The organics sector is booming on the back of consumer concern over food safety, quality, the environment and animal welfare. A new report from the Soil Association shows increased spending in a sector stretched to meet demand. The entrance of large manufacturers and retailers has been given a lukewarm reception. As organics go mainstream, will the current high standards be upheld? Rajiv Desai reports.

Two weeks ago, the Soil Association, the leading campaigner and certifier of organic food in the UK, said not only that more people are buying organic but they are buying it more frequently and spending more when they buy. The details of its findings were published in the Association’s third annual report on organic food and farming. But despite the growing strength of demand for organic food, the Soil Association warned against complacency in the sector, while calling for more investment by government to encourage further growth.

The UK market for organic food continues to grow dramatically. For the year to April 2000, the market increased by 55% in value terms. Organic food sales rose from £390m in 1998-1999 to £605m in 1999-2000, according to figures compiled by the Soil Association. Organic practice is increasingly accepted as being in tune with the demands of nature and the marketplace, and the sector has been boosted by consumer concerns over food safety and quality, the environment and animal welfare.

According to research carried out by Taylor Nelson Sofres on consumer buying behaviour, over 65% of UK households made an organic food purchase during the year ended December 2000, a 37.2% increase from two years earlier. Translated into the number of homes actually buying organic food for the first time, the increase is a massive 6.6m households. Frequency of purchase increased by 13% while average spend per year grew by 15%. These figures are still low and there is much scope for them to grow as only 7% of organic buyers account for 57% of all money spent in a year in this category.

The demographic picture built up by the Taylor Nelson Sofres survey reflects the domination of the market by older buyers who are relatively affluent and consume a least one organic product a week. Price remains an issue with consumers as many of the products on sale are at premium prices. The likelihood that price scares off a significant number of households which may want to buy organic produce is high but the survey’s findings reveal that there is a committed group of consumers who are willing to buy organic produce at any price.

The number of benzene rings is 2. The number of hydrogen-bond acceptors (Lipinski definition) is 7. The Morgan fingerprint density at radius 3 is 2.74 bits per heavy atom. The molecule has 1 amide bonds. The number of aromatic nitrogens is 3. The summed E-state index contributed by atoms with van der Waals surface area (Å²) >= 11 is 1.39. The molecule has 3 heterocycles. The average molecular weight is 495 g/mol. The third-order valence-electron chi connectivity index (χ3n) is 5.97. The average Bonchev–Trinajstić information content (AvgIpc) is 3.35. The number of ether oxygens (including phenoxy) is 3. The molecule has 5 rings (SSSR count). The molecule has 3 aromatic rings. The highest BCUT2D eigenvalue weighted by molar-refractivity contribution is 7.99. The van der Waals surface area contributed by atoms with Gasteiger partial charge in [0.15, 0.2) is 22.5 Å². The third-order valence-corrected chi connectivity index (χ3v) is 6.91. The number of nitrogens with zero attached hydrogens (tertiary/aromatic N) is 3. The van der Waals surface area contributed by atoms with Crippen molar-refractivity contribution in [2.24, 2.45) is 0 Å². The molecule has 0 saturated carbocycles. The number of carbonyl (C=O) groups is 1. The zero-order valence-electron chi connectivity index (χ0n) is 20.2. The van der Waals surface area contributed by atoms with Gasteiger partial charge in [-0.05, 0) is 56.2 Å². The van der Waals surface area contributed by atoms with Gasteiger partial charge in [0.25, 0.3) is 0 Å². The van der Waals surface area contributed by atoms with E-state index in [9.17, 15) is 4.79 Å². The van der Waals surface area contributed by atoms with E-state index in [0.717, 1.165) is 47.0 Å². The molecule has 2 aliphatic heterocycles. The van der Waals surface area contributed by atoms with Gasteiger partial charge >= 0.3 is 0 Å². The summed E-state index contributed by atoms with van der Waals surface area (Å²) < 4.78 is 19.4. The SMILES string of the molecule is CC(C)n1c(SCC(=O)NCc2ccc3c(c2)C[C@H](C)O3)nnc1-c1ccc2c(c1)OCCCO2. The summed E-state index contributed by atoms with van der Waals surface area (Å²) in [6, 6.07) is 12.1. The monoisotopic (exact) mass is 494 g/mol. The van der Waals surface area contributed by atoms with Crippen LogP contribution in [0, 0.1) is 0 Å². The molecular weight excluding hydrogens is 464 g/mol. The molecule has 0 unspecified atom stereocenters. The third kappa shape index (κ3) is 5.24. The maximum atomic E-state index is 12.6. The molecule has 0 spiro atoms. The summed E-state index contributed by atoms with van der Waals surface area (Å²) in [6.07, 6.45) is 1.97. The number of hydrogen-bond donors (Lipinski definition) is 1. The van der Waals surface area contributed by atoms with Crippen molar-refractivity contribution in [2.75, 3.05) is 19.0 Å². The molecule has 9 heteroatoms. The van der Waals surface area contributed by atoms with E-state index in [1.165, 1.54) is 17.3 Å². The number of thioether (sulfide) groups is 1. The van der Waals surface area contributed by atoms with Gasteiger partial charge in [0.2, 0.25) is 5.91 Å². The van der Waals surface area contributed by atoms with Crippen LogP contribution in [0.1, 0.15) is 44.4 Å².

Supermarkets dominate organic sales

Data gathered by the Soil Association reveals that supermarket sales accounted for 74% of all retail sales of organic foods reflecting the dominance of major multiple retailers in the market. The value of the retail sales increased from £269m in 1998-1999 to £451m in 1999-2000. All major retailers have expanded their product lines with own-label products beginning to dominate shelf space. Smaller independent specialist outlets suffered as a result with sales dropping from 16% to 13%. Direct sales of organic produce also dropped from 15% to 13% in the period surveyed.

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Fruit and vegetables lead retail sales with £230m, followed by dairy products with £106m. One area of substantial growth is in the baby foods sector. Sales have doubled in this sector with the Soil Association estimating that 30% of babies are raised organically in the UK. Parents are turning to organic food produce over non-organic because it has the perception of offering a better quality product over its mainstream rival.

The volume and range of processed foods has been a notable growth area for organics. Dedicated organic brands like Yeo Valley have the highest profile with consumers as they promote their organic exclusivity and point of difference in terms of production over mainstream and supermarket rivals. Mainstream food producers like Mars, Heinz, Nestlé and more recently Unilever have entered the market with brands in the last couple of years. The Soil Association is concerned, however, that these entrants may compromise on food quality because they are mass producers. Compromises in food quality may be heightened if more processes and processing aids are permitted as part of EU regulation 2092/91.